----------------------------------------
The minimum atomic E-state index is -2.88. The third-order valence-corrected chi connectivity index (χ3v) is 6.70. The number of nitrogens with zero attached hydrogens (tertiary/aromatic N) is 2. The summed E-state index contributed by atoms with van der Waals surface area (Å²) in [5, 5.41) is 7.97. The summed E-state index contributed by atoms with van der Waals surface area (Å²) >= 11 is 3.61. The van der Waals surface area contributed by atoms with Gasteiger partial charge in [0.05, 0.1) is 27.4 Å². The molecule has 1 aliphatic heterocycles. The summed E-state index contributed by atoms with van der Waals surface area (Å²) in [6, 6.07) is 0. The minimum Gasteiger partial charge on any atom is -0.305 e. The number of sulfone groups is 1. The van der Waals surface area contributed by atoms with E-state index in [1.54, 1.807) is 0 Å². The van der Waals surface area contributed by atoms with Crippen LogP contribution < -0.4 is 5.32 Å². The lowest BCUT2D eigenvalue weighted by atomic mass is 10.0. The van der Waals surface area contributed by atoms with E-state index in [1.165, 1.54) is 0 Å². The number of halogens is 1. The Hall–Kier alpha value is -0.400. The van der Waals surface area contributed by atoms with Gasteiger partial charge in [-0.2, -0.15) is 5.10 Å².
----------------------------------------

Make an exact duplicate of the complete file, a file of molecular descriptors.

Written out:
The minimum atomic E-state index is -2.88. The third-order valence-corrected chi connectivity index (χ3v) is 6.70. The number of nitrogens with zero attached hydrogens (tertiary/aromatic N) is 2. The summed E-state index contributed by atoms with van der Waals surface area (Å²) in [5, 5.41) is 7.97. The summed E-state index contributed by atoms with van der Waals surface area (Å²) >= 11 is 3.61. The van der Waals surface area contributed by atoms with Gasteiger partial charge in [0.05, 0.1) is 27.4 Å². The molecule has 1 aliphatic heterocycles. The summed E-state index contributed by atoms with van der Waals surface area (Å²) in [6, 6.07) is 0. The minimum Gasteiger partial charge on any atom is -0.305 e. The number of sulfone groups is 1. The van der Waals surface area contributed by atoms with E-state index in [1.54, 1.807) is 0 Å². The van der Waals surface area contributed by atoms with Crippen LogP contribution < -0.4 is 5.32 Å². The lowest BCUT2D eigenvalue weighted by atomic mass is 10.0. The van der Waals surface area contributed by atoms with E-state index in [1.165, 1.54) is 0 Å². The number of halogens is 1. The Hall–Kier alpha value is -0.400. The van der Waals surface area contributed by atoms with Gasteiger partial charge in [-0.2, -0.15) is 5.10 Å².